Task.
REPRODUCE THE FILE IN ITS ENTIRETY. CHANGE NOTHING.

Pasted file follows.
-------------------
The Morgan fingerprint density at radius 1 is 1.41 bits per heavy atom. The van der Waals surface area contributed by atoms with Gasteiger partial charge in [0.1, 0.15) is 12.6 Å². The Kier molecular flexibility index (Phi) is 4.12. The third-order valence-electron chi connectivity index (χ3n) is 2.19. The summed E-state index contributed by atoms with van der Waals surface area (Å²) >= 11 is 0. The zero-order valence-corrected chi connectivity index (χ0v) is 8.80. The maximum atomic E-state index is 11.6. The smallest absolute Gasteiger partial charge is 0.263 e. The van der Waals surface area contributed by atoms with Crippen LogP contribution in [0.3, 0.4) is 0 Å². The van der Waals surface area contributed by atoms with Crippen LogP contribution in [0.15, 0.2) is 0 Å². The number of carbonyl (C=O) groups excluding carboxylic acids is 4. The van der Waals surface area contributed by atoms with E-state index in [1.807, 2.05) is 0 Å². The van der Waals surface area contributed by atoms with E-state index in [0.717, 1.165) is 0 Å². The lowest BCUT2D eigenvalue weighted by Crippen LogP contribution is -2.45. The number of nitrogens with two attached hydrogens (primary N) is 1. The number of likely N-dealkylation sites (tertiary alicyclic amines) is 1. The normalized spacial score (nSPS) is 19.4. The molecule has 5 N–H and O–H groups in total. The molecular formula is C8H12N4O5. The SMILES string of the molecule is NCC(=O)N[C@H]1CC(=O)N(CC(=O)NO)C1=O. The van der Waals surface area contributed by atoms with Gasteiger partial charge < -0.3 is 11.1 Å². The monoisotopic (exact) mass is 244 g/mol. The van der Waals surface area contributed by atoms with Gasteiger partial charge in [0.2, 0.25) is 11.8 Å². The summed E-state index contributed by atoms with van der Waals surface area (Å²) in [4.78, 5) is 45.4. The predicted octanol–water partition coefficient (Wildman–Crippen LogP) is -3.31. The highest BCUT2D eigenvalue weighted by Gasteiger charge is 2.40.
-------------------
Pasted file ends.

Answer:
The Morgan fingerprint density at radius 1 is 1.41 bits per heavy atom. The van der Waals surface area contributed by atoms with Gasteiger partial charge in [0.1, 0.15) is 12.6 Å². The Kier molecular flexibility index (Phi) is 4.12. The third-order valence-electron chi connectivity index (χ3n) is 2.19. The summed E-state index contributed by atoms with van der Waals surface area (Å²) >= 11 is 0. The zero-order valence-corrected chi connectivity index (χ0v) is 8.80. The maximum atomic E-state index is 11.6. The smallest absolute Gasteiger partial charge is 0.263 e. The van der Waals surface area contributed by atoms with Crippen LogP contribution in [0.3, 0.4) is 0 Å². The van der Waals surface area contributed by atoms with Crippen LogP contribution in [0.15, 0.2) is 0 Å². The number of carbonyl (C=O) groups excluding carboxylic acids is 4. The van der Waals surface area contributed by atoms with E-state index in [1.807, 2.05) is 0 Å². The van der Waals surface area contributed by atoms with E-state index in [0.717, 1.165) is 0 Å². The lowest BCUT2D eigenvalue weighted by Crippen LogP contribution is -2.45. The number of nitrogens with two attached hydrogens (primary N) is 1. The number of likely N-dealkylation sites (tertiary alicyclic amines) is 1. The normalized spacial score (nSPS) is 19.4. The molecule has 5 N–H and O–H groups in total. The molecular formula is C8H12N4O5. The SMILES string of the molecule is NCC(=O)N[C@H]1CC(=O)N(CC(=O)NO)C1=O. The van der Waals surface area contributed by atoms with Gasteiger partial charge < -0.3 is 11.1 Å². The monoisotopic (exact) mass is 244 g/mol. The van der Waals surface area contributed by atoms with Gasteiger partial charge in [0.2, 0.25) is 11.8 Å². The summed E-state index contributed by atoms with van der Waals surface area (Å²) in [4.78, 5) is 45.4. The predicted octanol–water partition coefficient (Wildman–Crippen LogP) is -3.31. The highest BCUT2D eigenvalue weighted by Gasteiger charge is 2.40.